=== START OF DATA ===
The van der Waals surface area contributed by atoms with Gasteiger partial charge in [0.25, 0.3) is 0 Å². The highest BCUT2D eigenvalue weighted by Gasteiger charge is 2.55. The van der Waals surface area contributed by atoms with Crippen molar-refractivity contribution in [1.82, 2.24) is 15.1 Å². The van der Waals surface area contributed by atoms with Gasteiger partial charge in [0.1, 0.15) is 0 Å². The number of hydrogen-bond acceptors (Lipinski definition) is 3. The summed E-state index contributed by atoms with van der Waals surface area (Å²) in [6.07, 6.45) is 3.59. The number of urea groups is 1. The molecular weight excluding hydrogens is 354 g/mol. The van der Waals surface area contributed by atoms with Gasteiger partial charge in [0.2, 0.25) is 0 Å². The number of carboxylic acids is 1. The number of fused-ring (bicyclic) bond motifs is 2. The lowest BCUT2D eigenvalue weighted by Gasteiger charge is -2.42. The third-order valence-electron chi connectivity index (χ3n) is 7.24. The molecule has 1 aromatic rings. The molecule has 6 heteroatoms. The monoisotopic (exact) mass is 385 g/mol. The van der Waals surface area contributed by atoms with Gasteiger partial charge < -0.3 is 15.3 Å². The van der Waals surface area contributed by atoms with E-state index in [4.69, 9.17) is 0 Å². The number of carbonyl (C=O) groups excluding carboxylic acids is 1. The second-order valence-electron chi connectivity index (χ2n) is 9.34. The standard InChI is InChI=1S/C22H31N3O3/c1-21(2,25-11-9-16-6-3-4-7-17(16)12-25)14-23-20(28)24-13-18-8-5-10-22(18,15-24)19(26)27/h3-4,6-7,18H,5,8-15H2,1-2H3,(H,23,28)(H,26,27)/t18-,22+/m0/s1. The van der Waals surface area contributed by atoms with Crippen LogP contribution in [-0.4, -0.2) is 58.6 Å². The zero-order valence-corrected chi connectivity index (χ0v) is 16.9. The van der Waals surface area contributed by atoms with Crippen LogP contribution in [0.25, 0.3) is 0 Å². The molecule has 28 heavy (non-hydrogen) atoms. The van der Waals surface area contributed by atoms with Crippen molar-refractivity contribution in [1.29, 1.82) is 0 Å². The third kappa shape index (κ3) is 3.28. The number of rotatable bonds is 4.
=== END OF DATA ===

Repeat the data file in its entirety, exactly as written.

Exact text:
The van der Waals surface area contributed by atoms with Gasteiger partial charge in [0.25, 0.3) is 0 Å². The highest BCUT2D eigenvalue weighted by Gasteiger charge is 2.55. The van der Waals surface area contributed by atoms with Crippen molar-refractivity contribution in [1.82, 2.24) is 15.1 Å². The van der Waals surface area contributed by atoms with Gasteiger partial charge in [0.1, 0.15) is 0 Å². The number of hydrogen-bond acceptors (Lipinski definition) is 3. The summed E-state index contributed by atoms with van der Waals surface area (Å²) in [6.07, 6.45) is 3.59. The number of urea groups is 1. The molecular weight excluding hydrogens is 354 g/mol. The van der Waals surface area contributed by atoms with Gasteiger partial charge in [0.2, 0.25) is 0 Å². The number of carboxylic acids is 1. The number of fused-ring (bicyclic) bond motifs is 2. The lowest BCUT2D eigenvalue weighted by Gasteiger charge is -2.42. The third-order valence-electron chi connectivity index (χ3n) is 7.24. The molecule has 1 aromatic rings. The molecule has 6 heteroatoms. The monoisotopic (exact) mass is 385 g/mol. The van der Waals surface area contributed by atoms with Gasteiger partial charge < -0.3 is 15.3 Å². The van der Waals surface area contributed by atoms with E-state index in [4.69, 9.17) is 0 Å². The number of carbonyl (C=O) groups excluding carboxylic acids is 1. The second-order valence-electron chi connectivity index (χ2n) is 9.34. The standard InChI is InChI=1S/C22H31N3O3/c1-21(2,25-11-9-16-6-3-4-7-17(16)12-25)14-23-20(28)24-13-18-8-5-10-22(18,15-24)19(26)27/h3-4,6-7,18H,5,8-15H2,1-2H3,(H,23,28)(H,26,27)/t18-,22+/m0/s1. The van der Waals surface area contributed by atoms with Crippen LogP contribution in [-0.4, -0.2) is 58.6 Å². The zero-order valence-corrected chi connectivity index (χ0v) is 16.9. The van der Waals surface area contributed by atoms with Crippen LogP contribution in [0.25, 0.3) is 0 Å². The molecule has 28 heavy (non-hydrogen) atoms. The van der Waals surface area contributed by atoms with Crippen molar-refractivity contribution in [1.29, 1.82) is 0 Å². The third kappa shape index (κ3) is 3.28. The number of rotatable bonds is 4.